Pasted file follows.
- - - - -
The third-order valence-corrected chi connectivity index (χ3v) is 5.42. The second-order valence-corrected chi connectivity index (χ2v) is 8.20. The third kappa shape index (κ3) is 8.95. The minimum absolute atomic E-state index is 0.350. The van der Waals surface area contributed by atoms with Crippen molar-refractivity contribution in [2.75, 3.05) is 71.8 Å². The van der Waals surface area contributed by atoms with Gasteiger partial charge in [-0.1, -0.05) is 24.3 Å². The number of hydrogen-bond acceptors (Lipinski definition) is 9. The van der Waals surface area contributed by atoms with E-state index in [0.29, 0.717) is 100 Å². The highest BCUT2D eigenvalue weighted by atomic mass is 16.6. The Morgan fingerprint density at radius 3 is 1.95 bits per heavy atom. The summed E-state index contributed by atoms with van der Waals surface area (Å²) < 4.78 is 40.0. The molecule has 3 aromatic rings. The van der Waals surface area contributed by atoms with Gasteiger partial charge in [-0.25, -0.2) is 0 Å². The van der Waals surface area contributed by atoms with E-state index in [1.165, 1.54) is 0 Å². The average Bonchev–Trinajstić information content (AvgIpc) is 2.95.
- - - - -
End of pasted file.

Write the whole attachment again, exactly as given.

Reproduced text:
The third-order valence-corrected chi connectivity index (χ3v) is 5.42. The second-order valence-corrected chi connectivity index (χ2v) is 8.20. The third kappa shape index (κ3) is 8.95. The minimum absolute atomic E-state index is 0.350. The van der Waals surface area contributed by atoms with Crippen molar-refractivity contribution in [2.75, 3.05) is 71.8 Å². The van der Waals surface area contributed by atoms with Gasteiger partial charge in [-0.1, -0.05) is 24.3 Å². The number of hydrogen-bond acceptors (Lipinski definition) is 9. The van der Waals surface area contributed by atoms with E-state index in [0.29, 0.717) is 100 Å². The highest BCUT2D eigenvalue weighted by atomic mass is 16.6. The Morgan fingerprint density at radius 3 is 1.95 bits per heavy atom. The summed E-state index contributed by atoms with van der Waals surface area (Å²) < 4.78 is 40.0. The molecule has 3 aromatic rings. The van der Waals surface area contributed by atoms with Gasteiger partial charge in [-0.25, -0.2) is 0 Å². The van der Waals surface area contributed by atoms with E-state index in [1.165, 1.54) is 0 Å². The average Bonchev–Trinajstić information content (AvgIpc) is 2.95.